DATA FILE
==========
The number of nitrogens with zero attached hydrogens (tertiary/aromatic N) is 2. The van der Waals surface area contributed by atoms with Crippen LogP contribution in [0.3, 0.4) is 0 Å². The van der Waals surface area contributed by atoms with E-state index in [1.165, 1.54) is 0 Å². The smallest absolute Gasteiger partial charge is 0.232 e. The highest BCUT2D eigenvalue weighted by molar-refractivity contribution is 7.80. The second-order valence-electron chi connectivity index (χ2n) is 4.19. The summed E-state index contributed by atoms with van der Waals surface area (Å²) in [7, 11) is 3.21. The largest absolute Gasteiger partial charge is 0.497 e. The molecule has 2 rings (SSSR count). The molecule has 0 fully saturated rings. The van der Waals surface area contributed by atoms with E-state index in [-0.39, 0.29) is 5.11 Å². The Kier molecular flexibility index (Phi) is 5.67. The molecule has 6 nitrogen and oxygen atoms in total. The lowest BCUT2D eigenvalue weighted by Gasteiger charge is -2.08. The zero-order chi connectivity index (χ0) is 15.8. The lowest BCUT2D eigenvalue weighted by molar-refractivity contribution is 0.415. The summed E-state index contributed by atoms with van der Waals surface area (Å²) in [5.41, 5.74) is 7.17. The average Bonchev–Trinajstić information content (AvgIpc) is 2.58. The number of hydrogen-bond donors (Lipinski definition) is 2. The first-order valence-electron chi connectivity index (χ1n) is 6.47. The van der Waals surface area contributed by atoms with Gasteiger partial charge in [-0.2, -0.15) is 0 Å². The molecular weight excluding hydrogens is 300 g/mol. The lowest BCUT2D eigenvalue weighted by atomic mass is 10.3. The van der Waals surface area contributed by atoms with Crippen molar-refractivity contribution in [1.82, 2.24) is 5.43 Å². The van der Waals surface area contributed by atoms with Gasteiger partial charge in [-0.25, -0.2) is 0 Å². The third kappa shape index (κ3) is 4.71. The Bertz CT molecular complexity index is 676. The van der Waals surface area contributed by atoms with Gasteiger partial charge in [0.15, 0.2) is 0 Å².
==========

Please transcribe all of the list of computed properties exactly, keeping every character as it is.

The number of nitrogens with zero attached hydrogens (tertiary/aromatic N) is 2. The van der Waals surface area contributed by atoms with Crippen LogP contribution in [0.3, 0.4) is 0 Å². The van der Waals surface area contributed by atoms with E-state index in [1.165, 1.54) is 0 Å². The smallest absolute Gasteiger partial charge is 0.232 e. The highest BCUT2D eigenvalue weighted by molar-refractivity contribution is 7.80. The second-order valence-electron chi connectivity index (χ2n) is 4.19. The summed E-state index contributed by atoms with van der Waals surface area (Å²) in [7, 11) is 3.21. The largest absolute Gasteiger partial charge is 0.497 e. The molecule has 2 rings (SSSR count). The molecule has 0 fully saturated rings. The van der Waals surface area contributed by atoms with E-state index in [-0.39, 0.29) is 5.11 Å². The Kier molecular flexibility index (Phi) is 5.67. The molecule has 6 nitrogen and oxygen atoms in total. The lowest BCUT2D eigenvalue weighted by Gasteiger charge is -2.08. The zero-order chi connectivity index (χ0) is 15.8. The lowest BCUT2D eigenvalue weighted by molar-refractivity contribution is 0.415. The summed E-state index contributed by atoms with van der Waals surface area (Å²) in [5.41, 5.74) is 7.17. The average Bonchev–Trinajstić information content (AvgIpc) is 2.58. The number of hydrogen-bond donors (Lipinski definition) is 2. The first-order valence-electron chi connectivity index (χ1n) is 6.47. The van der Waals surface area contributed by atoms with Gasteiger partial charge in [-0.2, -0.15) is 0 Å². The molecular weight excluding hydrogens is 300 g/mol. The lowest BCUT2D eigenvalue weighted by atomic mass is 10.3. The van der Waals surface area contributed by atoms with Crippen molar-refractivity contribution in [1.82, 2.24) is 5.43 Å². The van der Waals surface area contributed by atoms with Gasteiger partial charge in [-0.25, -0.2) is 0 Å². The third kappa shape index (κ3) is 4.71. The Bertz CT molecular complexity index is 676. The van der Waals surface area contributed by atoms with Gasteiger partial charge in [0.15, 0.2) is 0 Å².